OA cannot be cured, but OA symptoms can be controlled. OA will most likely get worse over time though the pace with which this occurs varies from person to person.
You can have surgery, but other treatments can improve your pain and make your life much better. Although these treatments cannot make the OA go away, they can often delay surgery or make your symptoms mild enough to not cause significant problems.
Over-the-counter (OTC) pain relievers, such as acetaminophen (Tylenol) or a nonsteroidal anti-inflammatory drug (NSAID) can help with OA symptoms. You can buy these medicines without a prescription.
It is recommended that you do not take more than 3 grams (3,000 mg) of acetaminophen a day. If you have liver disease, talk with your provider before taking acetaminophen. OTC NSAIDs include aspirin, ibuprofen, and naproxen. Several other NSAIDs are available by prescription. Talk with your provider before taking an NSAID on a regular basis.
Duloxetine (Cymbalta) is a prescription medicine that can also help treat long-term (chronic) pain related to OA.
Injections of steroid medicines often provide significant short to medium-term benefit from the pain of OA.
Supplements that you may use include:
- Pills, such as glucosamine and chondroitin sulfate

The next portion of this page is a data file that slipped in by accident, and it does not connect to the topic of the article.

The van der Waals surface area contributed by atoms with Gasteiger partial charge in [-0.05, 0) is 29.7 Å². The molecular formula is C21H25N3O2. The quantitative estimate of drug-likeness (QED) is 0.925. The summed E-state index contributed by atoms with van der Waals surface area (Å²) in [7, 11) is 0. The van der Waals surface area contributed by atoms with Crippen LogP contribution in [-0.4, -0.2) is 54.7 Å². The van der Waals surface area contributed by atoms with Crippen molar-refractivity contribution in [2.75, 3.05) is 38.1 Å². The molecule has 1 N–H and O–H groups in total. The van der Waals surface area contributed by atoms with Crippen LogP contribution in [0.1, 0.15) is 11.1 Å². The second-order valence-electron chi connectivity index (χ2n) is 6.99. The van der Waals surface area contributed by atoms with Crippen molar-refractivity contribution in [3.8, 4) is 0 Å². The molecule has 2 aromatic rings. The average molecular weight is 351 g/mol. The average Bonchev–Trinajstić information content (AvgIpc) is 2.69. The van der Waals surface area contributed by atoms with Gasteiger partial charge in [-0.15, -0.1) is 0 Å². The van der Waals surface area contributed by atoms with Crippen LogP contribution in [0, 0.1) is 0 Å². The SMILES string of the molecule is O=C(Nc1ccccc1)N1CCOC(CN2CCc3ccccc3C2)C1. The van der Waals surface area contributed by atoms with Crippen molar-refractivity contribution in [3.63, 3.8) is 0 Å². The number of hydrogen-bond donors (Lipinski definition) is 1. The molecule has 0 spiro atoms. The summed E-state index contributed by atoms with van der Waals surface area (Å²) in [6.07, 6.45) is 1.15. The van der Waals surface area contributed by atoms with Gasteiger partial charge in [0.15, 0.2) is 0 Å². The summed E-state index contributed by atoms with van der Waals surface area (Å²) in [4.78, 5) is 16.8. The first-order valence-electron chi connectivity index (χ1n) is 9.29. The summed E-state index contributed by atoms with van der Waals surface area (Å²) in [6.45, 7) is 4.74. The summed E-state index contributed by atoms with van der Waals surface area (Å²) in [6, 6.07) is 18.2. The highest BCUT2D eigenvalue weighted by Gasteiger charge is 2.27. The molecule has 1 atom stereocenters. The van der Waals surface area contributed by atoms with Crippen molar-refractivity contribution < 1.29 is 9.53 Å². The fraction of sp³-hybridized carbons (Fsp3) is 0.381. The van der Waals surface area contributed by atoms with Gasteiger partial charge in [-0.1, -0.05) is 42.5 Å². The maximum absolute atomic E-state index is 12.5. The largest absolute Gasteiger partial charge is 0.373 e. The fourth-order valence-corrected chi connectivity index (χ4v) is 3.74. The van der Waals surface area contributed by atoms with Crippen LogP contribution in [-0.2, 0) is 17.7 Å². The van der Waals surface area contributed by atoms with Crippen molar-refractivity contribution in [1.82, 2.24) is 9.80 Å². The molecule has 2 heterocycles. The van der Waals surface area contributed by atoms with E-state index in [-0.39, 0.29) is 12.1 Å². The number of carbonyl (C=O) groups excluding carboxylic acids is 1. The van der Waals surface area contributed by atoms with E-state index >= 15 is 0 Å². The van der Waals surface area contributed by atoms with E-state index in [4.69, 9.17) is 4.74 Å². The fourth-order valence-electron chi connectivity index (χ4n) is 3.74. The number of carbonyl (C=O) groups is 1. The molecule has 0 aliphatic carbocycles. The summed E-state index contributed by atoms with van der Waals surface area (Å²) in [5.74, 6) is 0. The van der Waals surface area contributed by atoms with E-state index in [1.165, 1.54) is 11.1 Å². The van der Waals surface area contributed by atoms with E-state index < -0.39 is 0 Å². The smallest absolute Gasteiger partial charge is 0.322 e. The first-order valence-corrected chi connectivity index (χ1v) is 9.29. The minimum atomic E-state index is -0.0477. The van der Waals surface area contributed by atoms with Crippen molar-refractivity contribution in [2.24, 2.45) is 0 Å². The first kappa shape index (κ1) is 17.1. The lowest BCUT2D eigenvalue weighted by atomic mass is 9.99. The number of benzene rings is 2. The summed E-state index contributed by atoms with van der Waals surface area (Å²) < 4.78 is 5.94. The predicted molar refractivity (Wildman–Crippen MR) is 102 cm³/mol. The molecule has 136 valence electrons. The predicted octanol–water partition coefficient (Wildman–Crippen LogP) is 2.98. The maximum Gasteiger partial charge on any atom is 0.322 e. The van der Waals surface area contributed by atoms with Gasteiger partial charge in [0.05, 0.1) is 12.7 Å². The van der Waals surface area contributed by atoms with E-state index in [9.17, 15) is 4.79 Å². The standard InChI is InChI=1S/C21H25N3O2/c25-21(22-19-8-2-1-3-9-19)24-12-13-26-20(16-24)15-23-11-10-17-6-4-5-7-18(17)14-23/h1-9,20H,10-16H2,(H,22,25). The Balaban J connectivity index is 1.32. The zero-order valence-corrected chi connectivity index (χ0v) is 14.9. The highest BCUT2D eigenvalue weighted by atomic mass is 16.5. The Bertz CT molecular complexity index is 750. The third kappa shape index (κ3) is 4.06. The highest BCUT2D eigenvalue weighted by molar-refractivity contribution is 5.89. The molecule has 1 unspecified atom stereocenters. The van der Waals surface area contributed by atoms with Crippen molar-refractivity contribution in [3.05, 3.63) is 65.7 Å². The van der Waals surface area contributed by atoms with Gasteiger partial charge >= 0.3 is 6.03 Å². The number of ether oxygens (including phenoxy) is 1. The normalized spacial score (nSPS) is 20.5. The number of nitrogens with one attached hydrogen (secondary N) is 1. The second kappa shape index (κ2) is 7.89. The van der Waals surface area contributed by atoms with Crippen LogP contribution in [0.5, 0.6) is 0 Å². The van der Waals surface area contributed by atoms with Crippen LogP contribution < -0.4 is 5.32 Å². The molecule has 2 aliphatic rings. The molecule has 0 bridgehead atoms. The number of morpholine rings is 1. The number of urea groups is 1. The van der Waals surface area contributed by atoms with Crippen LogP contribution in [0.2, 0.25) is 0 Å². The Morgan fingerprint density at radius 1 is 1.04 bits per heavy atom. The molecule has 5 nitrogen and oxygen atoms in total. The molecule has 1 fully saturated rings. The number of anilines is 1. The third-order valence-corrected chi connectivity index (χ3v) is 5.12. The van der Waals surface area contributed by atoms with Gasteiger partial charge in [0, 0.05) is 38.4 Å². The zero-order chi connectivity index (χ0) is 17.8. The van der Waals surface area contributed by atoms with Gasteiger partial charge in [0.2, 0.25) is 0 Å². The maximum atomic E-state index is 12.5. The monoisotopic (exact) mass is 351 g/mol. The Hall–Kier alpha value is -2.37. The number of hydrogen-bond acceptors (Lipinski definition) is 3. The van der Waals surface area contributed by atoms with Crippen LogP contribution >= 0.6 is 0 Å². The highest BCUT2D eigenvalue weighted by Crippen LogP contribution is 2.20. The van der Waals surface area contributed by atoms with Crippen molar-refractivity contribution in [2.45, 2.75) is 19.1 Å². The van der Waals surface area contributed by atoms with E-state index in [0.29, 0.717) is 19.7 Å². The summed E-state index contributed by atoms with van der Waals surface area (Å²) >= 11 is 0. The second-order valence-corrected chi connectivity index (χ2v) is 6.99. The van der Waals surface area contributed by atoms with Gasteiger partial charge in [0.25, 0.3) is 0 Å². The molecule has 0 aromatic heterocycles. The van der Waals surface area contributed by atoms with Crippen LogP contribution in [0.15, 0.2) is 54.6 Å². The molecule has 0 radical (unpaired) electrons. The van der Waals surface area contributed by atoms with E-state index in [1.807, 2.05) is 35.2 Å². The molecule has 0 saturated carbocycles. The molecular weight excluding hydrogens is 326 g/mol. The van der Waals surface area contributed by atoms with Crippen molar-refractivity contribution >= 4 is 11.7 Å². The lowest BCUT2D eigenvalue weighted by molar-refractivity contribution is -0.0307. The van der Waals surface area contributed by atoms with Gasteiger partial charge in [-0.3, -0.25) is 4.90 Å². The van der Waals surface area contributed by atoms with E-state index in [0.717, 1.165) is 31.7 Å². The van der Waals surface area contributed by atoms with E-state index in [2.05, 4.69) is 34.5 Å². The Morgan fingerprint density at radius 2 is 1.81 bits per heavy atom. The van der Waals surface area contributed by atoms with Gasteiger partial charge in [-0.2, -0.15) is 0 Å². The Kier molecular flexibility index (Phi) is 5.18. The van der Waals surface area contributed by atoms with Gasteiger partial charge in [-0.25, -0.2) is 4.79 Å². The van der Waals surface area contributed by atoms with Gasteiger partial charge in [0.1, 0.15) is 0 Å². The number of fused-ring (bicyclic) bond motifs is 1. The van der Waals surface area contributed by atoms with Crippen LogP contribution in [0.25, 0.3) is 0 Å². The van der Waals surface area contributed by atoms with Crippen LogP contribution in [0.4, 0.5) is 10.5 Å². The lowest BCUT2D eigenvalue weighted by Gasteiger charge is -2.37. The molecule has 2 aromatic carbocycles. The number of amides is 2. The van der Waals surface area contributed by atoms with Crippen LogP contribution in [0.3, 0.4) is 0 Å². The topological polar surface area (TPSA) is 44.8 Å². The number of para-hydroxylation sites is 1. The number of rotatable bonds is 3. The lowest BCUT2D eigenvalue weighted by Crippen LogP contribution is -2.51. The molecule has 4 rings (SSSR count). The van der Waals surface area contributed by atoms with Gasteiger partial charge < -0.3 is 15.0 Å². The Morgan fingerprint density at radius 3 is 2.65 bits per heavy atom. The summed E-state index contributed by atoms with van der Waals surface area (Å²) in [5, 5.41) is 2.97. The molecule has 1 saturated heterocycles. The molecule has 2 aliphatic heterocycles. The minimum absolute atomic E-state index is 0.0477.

- Capsaicin skin cream to relieve pain
Staying active and getting exercise can maintain joint and overall movement. Ask your provider to recommend an exercise routine or refer you to a physical therapist. Water exercises, such as swimming, are often helpful.
Other lifestyle tips include:
- Applying heat or cold to the joint
- Eating healthy foods
- Getting enough rest
- Losing weight if you are overweight
- Protecting your joints from injury
If the pain from OA gets worse, keeping up with activities may become more difficult or painful. Making changes around the home can help take stress off your joints to relieve some of the pain. If your work is causing stress in certain joints, you may need to adjust your work area or change work tasks.
Physical therapy can help improve muscle strength and the motion of stiff joints as well as your balance. If therapy does not make you feel better after 6 to 12 weeks, then it likely will not be helpful.
Massage therapy may provide short-term pain relief, but does not change the underlying OA process. Make sure you work with a licensed massage therapist who is experienced in working on sensitive joints.
Splints and braces may help support weakened joints. Some types limit or prevent the joint from moving. Others may shift pressure off one portion of a joint. Use a brace only when your doctor or therapist recommends one. Using a brace the wrong way can cause joint damage, stiffness, and pain.
Acupuncture is a traditional Chinese treatment. It is thought that when acupuncture needles stimulate certain points on the body, chemicals that block pain are released. Acupuncture may provide significant pain relief for OA.
Yoga and Tai chi have also shown significant benefit in treating the pain from OA.
S-adenosylmethionine (SAMe, pronounced "Sammy") is a manmade form of a natural chemical in the body. It may help reduce joint inflammation and pain.
Severe cases of OA might need surgery to replace or repair damaged joints. Options include: